The only thing Kansas is really waiting on is Johnson, or Naadir Tharpe, to learn how to protect the ball offensively. Kansas is going to be right there in the mix all season long, and a 36 point shellacking of Colorado on Saturday is only further evidence of that.

How many teams constitute ‘the nation’s elite’?: Here’s the way I see it right now: Duke and Indiana are the nation’s top two teams as of this moment. It doesn’t really matter how you rank them — I still have IU in the top spot, but if you want to put Duke there because of who they have beaten this season, I have no qualms with that — but those two need to be No. 1 and No. 2. I think Michigan is the third best team in the country, followed very closely by Syracuse at No. 4. The next tier is made up of Louisville, Kansas and Florida.

I consider those seven teams the ‘nation’s elite’. Arizona, Cincinnati, Ohio State, Gonzaga, Missouri, Illinois, Creighton, anyone from the Mountain West — they’re not on that same level.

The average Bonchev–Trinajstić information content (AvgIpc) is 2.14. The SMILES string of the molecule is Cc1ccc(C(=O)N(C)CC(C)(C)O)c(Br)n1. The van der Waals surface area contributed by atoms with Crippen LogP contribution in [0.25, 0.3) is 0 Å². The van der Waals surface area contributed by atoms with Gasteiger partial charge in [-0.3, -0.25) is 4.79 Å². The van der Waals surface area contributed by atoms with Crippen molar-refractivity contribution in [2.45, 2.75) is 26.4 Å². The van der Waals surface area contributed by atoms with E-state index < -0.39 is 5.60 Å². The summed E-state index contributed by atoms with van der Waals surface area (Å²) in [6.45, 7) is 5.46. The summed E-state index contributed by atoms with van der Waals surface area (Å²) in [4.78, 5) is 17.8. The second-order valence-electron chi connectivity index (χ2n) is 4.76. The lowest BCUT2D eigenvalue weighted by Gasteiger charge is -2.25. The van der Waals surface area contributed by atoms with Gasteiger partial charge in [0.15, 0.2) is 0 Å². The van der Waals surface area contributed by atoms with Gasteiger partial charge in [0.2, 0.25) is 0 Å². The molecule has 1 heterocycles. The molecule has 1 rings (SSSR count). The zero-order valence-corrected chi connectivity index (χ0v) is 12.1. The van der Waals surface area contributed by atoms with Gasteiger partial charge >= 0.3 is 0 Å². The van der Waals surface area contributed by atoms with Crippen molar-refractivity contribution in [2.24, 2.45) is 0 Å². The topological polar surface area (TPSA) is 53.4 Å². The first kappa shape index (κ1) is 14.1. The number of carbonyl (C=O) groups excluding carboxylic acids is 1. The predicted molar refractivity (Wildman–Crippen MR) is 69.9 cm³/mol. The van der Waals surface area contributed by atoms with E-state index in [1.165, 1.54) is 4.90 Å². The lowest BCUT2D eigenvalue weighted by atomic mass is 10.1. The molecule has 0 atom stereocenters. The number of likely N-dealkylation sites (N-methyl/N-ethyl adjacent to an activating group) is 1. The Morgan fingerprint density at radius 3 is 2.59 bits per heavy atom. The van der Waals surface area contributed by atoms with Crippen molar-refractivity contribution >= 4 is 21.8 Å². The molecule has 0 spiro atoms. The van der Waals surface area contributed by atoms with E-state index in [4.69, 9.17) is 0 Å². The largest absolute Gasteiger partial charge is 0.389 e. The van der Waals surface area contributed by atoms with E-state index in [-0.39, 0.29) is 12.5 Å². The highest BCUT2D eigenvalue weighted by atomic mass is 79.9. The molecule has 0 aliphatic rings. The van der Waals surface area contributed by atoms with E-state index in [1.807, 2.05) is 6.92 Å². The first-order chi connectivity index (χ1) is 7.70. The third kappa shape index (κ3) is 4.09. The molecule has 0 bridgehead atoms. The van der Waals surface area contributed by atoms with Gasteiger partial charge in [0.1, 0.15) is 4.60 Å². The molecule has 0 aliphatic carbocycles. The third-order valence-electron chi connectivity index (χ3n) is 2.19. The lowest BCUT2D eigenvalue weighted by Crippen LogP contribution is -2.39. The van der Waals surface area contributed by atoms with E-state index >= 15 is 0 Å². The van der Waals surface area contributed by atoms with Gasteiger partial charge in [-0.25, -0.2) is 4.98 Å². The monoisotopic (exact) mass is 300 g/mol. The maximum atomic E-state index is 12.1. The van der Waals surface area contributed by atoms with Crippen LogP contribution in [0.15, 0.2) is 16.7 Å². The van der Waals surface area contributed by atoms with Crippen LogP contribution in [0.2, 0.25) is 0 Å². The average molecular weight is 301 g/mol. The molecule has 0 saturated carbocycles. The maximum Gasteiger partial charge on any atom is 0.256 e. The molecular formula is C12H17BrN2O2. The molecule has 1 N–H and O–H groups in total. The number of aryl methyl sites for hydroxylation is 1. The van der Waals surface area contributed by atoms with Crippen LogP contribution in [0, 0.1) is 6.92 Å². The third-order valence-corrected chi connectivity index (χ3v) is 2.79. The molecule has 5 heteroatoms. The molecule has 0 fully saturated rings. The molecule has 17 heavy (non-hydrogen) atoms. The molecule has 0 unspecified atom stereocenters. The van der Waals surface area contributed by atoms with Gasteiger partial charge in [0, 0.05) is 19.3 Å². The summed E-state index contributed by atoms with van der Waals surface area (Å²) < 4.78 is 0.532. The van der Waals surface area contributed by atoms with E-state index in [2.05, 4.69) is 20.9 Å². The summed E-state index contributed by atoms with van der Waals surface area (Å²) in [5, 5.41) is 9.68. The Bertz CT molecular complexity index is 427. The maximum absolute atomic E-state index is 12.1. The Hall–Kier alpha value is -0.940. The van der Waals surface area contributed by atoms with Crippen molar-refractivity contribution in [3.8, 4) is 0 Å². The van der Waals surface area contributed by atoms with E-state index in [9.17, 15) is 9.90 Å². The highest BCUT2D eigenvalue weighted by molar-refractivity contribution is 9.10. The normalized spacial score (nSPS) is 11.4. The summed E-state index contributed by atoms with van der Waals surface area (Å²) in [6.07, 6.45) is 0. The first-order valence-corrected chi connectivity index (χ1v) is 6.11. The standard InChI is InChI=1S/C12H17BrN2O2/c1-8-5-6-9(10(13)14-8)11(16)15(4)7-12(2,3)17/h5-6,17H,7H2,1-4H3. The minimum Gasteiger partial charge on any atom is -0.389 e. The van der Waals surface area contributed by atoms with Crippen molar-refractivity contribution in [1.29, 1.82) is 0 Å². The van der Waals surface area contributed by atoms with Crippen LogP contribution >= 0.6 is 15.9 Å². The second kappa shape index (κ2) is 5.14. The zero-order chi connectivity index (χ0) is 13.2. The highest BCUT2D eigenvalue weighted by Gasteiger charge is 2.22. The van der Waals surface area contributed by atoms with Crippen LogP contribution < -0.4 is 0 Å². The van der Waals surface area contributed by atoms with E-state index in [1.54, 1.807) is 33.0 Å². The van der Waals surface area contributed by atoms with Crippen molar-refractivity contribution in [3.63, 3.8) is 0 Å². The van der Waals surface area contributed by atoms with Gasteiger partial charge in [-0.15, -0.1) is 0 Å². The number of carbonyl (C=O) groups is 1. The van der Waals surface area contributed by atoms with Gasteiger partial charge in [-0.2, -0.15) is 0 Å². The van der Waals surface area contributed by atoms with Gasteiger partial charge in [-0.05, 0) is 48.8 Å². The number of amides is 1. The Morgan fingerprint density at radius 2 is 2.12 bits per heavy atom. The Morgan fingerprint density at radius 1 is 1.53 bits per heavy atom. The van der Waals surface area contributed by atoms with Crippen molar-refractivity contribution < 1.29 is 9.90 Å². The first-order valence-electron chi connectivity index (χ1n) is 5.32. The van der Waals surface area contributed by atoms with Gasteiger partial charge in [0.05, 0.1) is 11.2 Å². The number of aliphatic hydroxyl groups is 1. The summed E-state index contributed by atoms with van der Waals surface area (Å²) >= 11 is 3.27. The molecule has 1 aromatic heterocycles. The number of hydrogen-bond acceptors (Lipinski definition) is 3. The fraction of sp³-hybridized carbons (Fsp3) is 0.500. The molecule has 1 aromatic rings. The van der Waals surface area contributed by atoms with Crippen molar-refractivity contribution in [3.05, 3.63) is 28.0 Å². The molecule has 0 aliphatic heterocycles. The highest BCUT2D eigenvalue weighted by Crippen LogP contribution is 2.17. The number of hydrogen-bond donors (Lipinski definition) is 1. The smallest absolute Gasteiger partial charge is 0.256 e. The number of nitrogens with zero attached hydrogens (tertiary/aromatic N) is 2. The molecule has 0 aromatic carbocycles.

What does the loss to Illinois tell us about Gonzaga?: I’m torn over this. Illinois was quite impressive in winning at Gonzaga on Saturday night, but just what does a win at Gonzaga mean right now? The Zags have one of the biggest and most versatile front lines in the country, and their back court is loaded with talent and athleticism, but there are two major concerns I have with this group:

  • Kevin Pangos is a terrific player, but he’s not a point guard; he’s a scoring guard that can handle the ball. The only point guard on Gonzaga’s roster is David Stockton, and he turns the ball over far too often and is a defensive liability, especially when he shares the floor with Pangos. And while Pangos is struggling a bit early on this year, he still needs to be on the floor for this team.
  • The Zags are going to have an advantage in the paint in every game, and they certainly had one against a much smaller Illinois team. But they couldn’t get the ball to Elias Harris, Kelly Olynyk or Prmezek Karnowski in the second half against the Illini. Some of that was due to a zone that Illinois was in, but there was also an issue with perimeter players hunting shots. Is this going to be a consistent issue? Because if it is, Gonzaga won’t be playing to their strength.

It’s too early to write off the Zags, but this loss was a worrisome development given the way the past couple of seasons have gone.